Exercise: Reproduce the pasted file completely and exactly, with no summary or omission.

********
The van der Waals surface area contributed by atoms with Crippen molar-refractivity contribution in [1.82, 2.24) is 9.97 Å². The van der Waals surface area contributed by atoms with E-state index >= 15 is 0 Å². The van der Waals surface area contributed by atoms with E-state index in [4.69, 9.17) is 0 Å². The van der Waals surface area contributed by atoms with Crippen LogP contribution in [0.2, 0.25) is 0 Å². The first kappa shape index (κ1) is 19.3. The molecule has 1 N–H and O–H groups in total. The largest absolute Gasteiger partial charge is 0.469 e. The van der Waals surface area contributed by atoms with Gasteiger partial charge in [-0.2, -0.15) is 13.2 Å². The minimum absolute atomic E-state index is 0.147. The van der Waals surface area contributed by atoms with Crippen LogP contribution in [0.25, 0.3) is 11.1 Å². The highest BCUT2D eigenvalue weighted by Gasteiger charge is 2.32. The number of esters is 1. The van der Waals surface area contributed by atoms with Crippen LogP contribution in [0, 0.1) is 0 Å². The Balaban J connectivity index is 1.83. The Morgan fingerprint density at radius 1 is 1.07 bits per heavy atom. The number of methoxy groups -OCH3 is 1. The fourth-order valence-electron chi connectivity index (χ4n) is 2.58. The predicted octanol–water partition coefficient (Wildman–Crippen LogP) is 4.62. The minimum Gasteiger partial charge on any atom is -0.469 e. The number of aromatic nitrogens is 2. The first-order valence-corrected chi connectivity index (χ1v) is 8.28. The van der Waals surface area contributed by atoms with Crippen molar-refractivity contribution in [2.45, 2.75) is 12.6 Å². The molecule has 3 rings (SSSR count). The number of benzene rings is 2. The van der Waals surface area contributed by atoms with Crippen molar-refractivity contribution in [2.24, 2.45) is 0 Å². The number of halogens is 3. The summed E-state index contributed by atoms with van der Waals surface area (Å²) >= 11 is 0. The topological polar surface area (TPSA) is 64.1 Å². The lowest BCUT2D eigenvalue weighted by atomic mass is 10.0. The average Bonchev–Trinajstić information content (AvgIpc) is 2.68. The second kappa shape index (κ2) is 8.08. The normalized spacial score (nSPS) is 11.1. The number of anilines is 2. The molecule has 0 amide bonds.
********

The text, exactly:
The van der Waals surface area contributed by atoms with Crippen molar-refractivity contribution in [1.82, 2.24) is 9.97 Å². The van der Waals surface area contributed by atoms with E-state index >= 15 is 0 Å². The van der Waals surface area contributed by atoms with E-state index in [4.69, 9.17) is 0 Å². The van der Waals surface area contributed by atoms with Crippen LogP contribution in [0.2, 0.25) is 0 Å². The first kappa shape index (κ1) is 19.3. The molecule has 1 N–H and O–H groups in total. The largest absolute Gasteiger partial charge is 0.469 e. The van der Waals surface area contributed by atoms with Gasteiger partial charge in [-0.2, -0.15) is 13.2 Å². The minimum absolute atomic E-state index is 0.147. The van der Waals surface area contributed by atoms with Crippen LogP contribution in [0.25, 0.3) is 11.1 Å². The highest BCUT2D eigenvalue weighted by Gasteiger charge is 2.32. The number of esters is 1. The van der Waals surface area contributed by atoms with Crippen LogP contribution in [0, 0.1) is 0 Å². The Balaban J connectivity index is 1.83. The Morgan fingerprint density at radius 1 is 1.07 bits per heavy atom. The number of methoxy groups -OCH3 is 1. The fourth-order valence-electron chi connectivity index (χ4n) is 2.58. The predicted octanol–water partition coefficient (Wildman–Crippen LogP) is 4.62. The minimum Gasteiger partial charge on any atom is -0.469 e. The number of aromatic nitrogens is 2. The first-order valence-corrected chi connectivity index (χ1v) is 8.28. The van der Waals surface area contributed by atoms with Crippen molar-refractivity contribution in [2.45, 2.75) is 12.6 Å². The molecule has 3 rings (SSSR count). The number of benzene rings is 2. The van der Waals surface area contributed by atoms with Crippen molar-refractivity contribution in [2.24, 2.45) is 0 Å². The number of halogens is 3. The summed E-state index contributed by atoms with van der Waals surface area (Å²) >= 11 is 0. The topological polar surface area (TPSA) is 64.1 Å². The lowest BCUT2D eigenvalue weighted by atomic mass is 10.0. The average Bonchev–Trinajstić information content (AvgIpc) is 2.68. The second kappa shape index (κ2) is 8.08. The normalized spacial score (nSPS) is 11.1. The number of anilines is 2. The molecule has 0 amide bonds.